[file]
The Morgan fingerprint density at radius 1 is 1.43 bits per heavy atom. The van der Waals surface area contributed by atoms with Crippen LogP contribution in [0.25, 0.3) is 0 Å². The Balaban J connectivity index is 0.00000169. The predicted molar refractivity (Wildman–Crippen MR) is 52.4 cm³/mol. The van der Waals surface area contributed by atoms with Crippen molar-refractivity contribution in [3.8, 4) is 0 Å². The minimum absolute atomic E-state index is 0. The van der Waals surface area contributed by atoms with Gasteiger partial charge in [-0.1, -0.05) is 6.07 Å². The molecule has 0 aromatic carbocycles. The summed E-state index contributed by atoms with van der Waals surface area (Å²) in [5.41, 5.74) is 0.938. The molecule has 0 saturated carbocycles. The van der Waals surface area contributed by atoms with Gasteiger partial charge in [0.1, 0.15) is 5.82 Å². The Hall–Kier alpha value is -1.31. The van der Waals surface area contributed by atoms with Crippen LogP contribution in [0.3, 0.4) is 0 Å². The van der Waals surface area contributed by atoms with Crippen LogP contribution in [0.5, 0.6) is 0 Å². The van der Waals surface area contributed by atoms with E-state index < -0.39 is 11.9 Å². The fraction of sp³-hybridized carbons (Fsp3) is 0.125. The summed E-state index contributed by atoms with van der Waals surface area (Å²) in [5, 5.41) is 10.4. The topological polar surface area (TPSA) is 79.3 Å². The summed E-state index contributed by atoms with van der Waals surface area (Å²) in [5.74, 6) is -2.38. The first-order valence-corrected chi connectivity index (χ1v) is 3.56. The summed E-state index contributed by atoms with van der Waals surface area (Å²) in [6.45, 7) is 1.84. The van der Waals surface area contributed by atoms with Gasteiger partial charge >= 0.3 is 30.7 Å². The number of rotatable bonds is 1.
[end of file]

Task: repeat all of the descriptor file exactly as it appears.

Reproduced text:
The Morgan fingerprint density at radius 1 is 1.43 bits per heavy atom. The van der Waals surface area contributed by atoms with Crippen LogP contribution in [0.25, 0.3) is 0 Å². The Balaban J connectivity index is 0.00000169. The predicted molar refractivity (Wildman–Crippen MR) is 52.4 cm³/mol. The van der Waals surface area contributed by atoms with Crippen molar-refractivity contribution in [3.8, 4) is 0 Å². The minimum absolute atomic E-state index is 0. The van der Waals surface area contributed by atoms with Gasteiger partial charge in [-0.1, -0.05) is 6.07 Å². The molecule has 0 aromatic carbocycles. The summed E-state index contributed by atoms with van der Waals surface area (Å²) in [5.41, 5.74) is 0.938. The molecule has 0 saturated carbocycles. The van der Waals surface area contributed by atoms with Gasteiger partial charge in [0.1, 0.15) is 5.82 Å². The Hall–Kier alpha value is -1.31. The van der Waals surface area contributed by atoms with Crippen LogP contribution in [0.3, 0.4) is 0 Å². The van der Waals surface area contributed by atoms with Crippen LogP contribution in [0.5, 0.6) is 0 Å². The van der Waals surface area contributed by atoms with E-state index < -0.39 is 11.9 Å². The fraction of sp³-hybridized carbons (Fsp3) is 0.125. The summed E-state index contributed by atoms with van der Waals surface area (Å²) in [5, 5.41) is 10.4. The topological polar surface area (TPSA) is 79.3 Å². The summed E-state index contributed by atoms with van der Waals surface area (Å²) in [5.74, 6) is -2.38. The first-order valence-corrected chi connectivity index (χ1v) is 3.56. The summed E-state index contributed by atoms with van der Waals surface area (Å²) in [6.45, 7) is 1.84. The van der Waals surface area contributed by atoms with Gasteiger partial charge >= 0.3 is 30.7 Å². The number of rotatable bonds is 1.